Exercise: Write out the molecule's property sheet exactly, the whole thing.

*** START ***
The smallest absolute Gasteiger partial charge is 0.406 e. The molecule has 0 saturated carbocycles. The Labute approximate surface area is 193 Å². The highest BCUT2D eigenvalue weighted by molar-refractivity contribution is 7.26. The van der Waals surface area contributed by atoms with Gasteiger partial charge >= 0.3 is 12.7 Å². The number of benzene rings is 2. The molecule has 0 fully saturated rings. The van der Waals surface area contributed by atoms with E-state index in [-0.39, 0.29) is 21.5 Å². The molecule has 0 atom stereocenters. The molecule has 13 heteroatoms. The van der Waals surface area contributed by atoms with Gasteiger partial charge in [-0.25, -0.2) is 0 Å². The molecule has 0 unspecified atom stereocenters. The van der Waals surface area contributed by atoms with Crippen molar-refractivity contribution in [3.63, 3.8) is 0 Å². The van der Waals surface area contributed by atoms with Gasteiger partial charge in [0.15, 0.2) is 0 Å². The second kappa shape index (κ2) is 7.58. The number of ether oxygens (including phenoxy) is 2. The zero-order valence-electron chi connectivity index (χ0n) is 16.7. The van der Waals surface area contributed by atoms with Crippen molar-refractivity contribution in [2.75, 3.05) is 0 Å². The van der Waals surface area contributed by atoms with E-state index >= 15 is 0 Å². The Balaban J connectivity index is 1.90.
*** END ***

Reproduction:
The smallest absolute Gasteiger partial charge is 0.406 e. The molecule has 0 saturated carbocycles. The Labute approximate surface area is 193 Å². The highest BCUT2D eigenvalue weighted by molar-refractivity contribution is 7.26. The van der Waals surface area contributed by atoms with Gasteiger partial charge >= 0.3 is 12.7 Å². The number of benzene rings is 2. The molecule has 0 fully saturated rings. The van der Waals surface area contributed by atoms with E-state index in [-0.39, 0.29) is 21.5 Å². The molecule has 0 atom stereocenters. The molecule has 13 heteroatoms. The van der Waals surface area contributed by atoms with Gasteiger partial charge in [-0.25, -0.2) is 0 Å². The molecule has 0 unspecified atom stereocenters. The van der Waals surface area contributed by atoms with Crippen molar-refractivity contribution in [3.63, 3.8) is 0 Å². The van der Waals surface area contributed by atoms with Gasteiger partial charge in [0.15, 0.2) is 0 Å². The second kappa shape index (κ2) is 7.58. The number of ether oxygens (including phenoxy) is 2. The zero-order valence-electron chi connectivity index (χ0n) is 16.7. The van der Waals surface area contributed by atoms with Crippen molar-refractivity contribution in [2.75, 3.05) is 0 Å². The van der Waals surface area contributed by atoms with E-state index >= 15 is 0 Å². The Balaban J connectivity index is 1.90.